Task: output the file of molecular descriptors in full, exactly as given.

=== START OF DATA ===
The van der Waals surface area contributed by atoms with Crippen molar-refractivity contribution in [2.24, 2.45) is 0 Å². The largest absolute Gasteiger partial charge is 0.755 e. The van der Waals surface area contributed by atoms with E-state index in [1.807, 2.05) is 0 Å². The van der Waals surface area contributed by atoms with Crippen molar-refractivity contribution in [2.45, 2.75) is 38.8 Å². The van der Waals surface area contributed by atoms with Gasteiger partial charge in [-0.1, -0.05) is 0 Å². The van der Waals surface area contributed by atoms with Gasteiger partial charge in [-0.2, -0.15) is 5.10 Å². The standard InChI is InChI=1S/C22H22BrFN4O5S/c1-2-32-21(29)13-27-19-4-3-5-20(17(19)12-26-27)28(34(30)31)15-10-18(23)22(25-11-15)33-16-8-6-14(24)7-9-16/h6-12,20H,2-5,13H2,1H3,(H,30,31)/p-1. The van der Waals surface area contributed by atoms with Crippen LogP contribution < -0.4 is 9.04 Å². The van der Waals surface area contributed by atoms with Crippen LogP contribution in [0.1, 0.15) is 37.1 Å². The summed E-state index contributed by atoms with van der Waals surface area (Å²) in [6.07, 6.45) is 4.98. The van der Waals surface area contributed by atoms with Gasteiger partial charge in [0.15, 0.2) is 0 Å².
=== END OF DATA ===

The van der Waals surface area contributed by atoms with Crippen molar-refractivity contribution in [2.24, 2.45) is 0 Å². The largest absolute Gasteiger partial charge is 0.755 e. The van der Waals surface area contributed by atoms with E-state index in [1.807, 2.05) is 0 Å². The van der Waals surface area contributed by atoms with Crippen molar-refractivity contribution in [2.45, 2.75) is 38.8 Å². The van der Waals surface area contributed by atoms with Gasteiger partial charge in [-0.1, -0.05) is 0 Å². The van der Waals surface area contributed by atoms with Gasteiger partial charge in [-0.2, -0.15) is 5.10 Å². The standard InChI is InChI=1S/C22H22BrFN4O5S/c1-2-32-21(29)13-27-19-4-3-5-20(17(19)12-26-27)28(34(30)31)15-10-18(23)22(25-11-15)33-16-8-6-14(24)7-9-16/h6-12,20H,2-5,13H2,1H3,(H,30,31)/p-1. The van der Waals surface area contributed by atoms with Crippen LogP contribution < -0.4 is 9.04 Å². The van der Waals surface area contributed by atoms with Crippen LogP contribution in [0.1, 0.15) is 37.1 Å². The summed E-state index contributed by atoms with van der Waals surface area (Å²) in [6.07, 6.45) is 4.98. The van der Waals surface area contributed by atoms with Gasteiger partial charge in [0.15, 0.2) is 0 Å².